A relative rang me excitedly about a recent BBC television news item that advocated this revolution in our working lives: start our full-time working lives at age 40, then transition to part-time work before retiring at age 80, rather than the present headlong rush into a career while still in our early 20s.
The person behind this novel idea is Professor Laura Carstensen, founding director of Stanford University's Centre on Longevity. Her basic thesis is that we have got the work cycle all wrong. We still follow the model based on a very different life expectancy, one in which middle age was death’s antechamber. Not so long ago the norm was for men to retire at 60 and soon thereafter kick the bucket, but now even men are managing to hang on till age 82 on average. According to a paper published in the Proceedings of the National Academy of Sciences and quoted by Prof Carstensen, in the past 100 years we have extended our lives more than in the previous 200,000 years, so that a 72-year old man living in Sweden or Japan today now has the same chance of dying as a 30-year old caveman.
As for women, Prof Carstensen says a female aged 40 today can expect to live an average of another 45 years, and five per cent of us will make it to our 100th birthday.
Her question is why, when there is so much life left to live upon retirement, do we not adjust the work cycle to take stock of this reality? It is perfectly true that we stuff child rearing and the demands of building careers into a tight time frame, only for it all to end sharply upon retirement, leaving us to face decades of possibly idle time. Her suggestion is that we should plan to have long careers with breaks in the early part of our working lives to facilitate having children, continued learning and the many non-workplace demands.
There will be a lot of sympathy for this point of view from all overworked and stressed-out parents and women whose careers suffer as a result. Those with responsibility for solving the pension crisis caused by the world’s quickly growing aged population may also find the idea attractive. The fact is that by 2030 all developed countries in the world will have populations with more people aged over 60 than under 50 who could pay taxes and fund pensions. So, we need to think clever and get people to work longer, but we all know that we are at our most intellectually potent before the age of 30 with the slow and inevitable loss in cognitive powers that occurs from mid-life onwards becoming noticeable sometimes well before age 80. Although older people in the workforce bring invaluable experience and stability, unless scientific research can produce drugs to retard that development it is hard to see the Carstensen proposal gaining much traction within companies, no matter how appealing it might be.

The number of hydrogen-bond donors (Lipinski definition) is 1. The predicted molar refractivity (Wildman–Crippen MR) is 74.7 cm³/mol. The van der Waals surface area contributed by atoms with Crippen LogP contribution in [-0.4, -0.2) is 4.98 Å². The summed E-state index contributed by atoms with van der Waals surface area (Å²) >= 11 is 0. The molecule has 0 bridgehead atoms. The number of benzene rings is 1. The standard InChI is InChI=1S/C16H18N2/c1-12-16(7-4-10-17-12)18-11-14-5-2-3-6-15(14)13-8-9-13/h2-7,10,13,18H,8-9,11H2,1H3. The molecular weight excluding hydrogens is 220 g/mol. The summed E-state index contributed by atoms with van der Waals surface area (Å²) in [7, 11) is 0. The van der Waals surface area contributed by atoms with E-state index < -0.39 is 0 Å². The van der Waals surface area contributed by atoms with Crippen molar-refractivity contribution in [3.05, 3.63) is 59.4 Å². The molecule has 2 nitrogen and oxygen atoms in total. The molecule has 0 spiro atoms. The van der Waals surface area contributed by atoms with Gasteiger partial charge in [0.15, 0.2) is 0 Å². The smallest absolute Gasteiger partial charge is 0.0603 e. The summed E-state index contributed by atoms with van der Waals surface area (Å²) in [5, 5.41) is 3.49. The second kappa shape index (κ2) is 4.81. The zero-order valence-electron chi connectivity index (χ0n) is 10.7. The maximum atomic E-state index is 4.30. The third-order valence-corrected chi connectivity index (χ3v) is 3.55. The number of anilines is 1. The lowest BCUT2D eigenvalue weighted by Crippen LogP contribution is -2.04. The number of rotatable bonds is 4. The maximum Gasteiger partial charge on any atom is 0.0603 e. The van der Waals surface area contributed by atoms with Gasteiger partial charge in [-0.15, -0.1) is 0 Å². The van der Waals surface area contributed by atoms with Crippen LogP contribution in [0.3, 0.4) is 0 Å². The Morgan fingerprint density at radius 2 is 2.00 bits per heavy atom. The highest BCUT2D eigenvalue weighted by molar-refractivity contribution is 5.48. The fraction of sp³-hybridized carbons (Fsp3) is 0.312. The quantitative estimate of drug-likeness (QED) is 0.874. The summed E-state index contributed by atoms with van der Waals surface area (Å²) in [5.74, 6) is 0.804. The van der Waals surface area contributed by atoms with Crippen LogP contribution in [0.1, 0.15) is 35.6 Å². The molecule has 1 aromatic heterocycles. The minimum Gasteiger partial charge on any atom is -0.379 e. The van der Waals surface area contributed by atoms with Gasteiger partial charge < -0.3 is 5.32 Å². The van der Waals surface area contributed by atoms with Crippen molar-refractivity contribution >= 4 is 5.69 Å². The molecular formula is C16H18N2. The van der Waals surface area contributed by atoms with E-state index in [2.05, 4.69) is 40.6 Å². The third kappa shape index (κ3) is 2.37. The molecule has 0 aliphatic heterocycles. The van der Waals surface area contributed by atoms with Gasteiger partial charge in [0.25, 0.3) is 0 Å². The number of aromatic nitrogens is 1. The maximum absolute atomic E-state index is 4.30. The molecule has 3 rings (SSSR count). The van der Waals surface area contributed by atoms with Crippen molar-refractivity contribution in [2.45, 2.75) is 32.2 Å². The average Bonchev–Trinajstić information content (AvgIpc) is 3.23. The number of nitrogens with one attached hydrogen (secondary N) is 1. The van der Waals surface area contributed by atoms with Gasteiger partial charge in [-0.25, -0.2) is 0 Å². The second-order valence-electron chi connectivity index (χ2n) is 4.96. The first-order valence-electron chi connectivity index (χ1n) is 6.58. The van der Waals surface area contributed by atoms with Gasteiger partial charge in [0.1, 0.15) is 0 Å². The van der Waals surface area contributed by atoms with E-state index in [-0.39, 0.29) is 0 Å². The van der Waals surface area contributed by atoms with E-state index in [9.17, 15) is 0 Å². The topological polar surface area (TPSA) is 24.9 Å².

The practicality of the suggestion is also questionable. I cannot imagine any present democratic government having the political means to bring about such a radical reform that would require a slew of new legislation, a lot of long-term economic and social adjustment plus a complete redesign of advanced education and of many institutions and procedures. My relative argues that it need not be radical and cites the way in which we are gradually moving from the job-for-life model to the portfolio of jobs that many younger people now have, which allows them to manage their personal time better. The focus on entrepreneurship and innovation also is allowing people to start up their own companies that can be located at home, which means they too can manage the personal and professional better. But, these developments do not really solve the immediate problem of too many senior people not contributing to the state coffers for the remaining 20-30 years of their lives.
In almost every country, raising the retirement age to a very reasonable 65 or 67 is hugely unpopular, even though economically that is still too low a retirement age if people are to continue to receive state pensions. The attempt to get people to save for their old age failed miserably when so many lost their savings in annuities that suffered from the last two international economic crashes. At the same time company-run index-linked pensions have become things of the past and people must rely on state pensions that are dwindling in value. It is not an easy problem to fix and typically we will not have the will to change anything profoundly until the problem is so huge that we are forced to. The facts have changed but we have not changed our minds.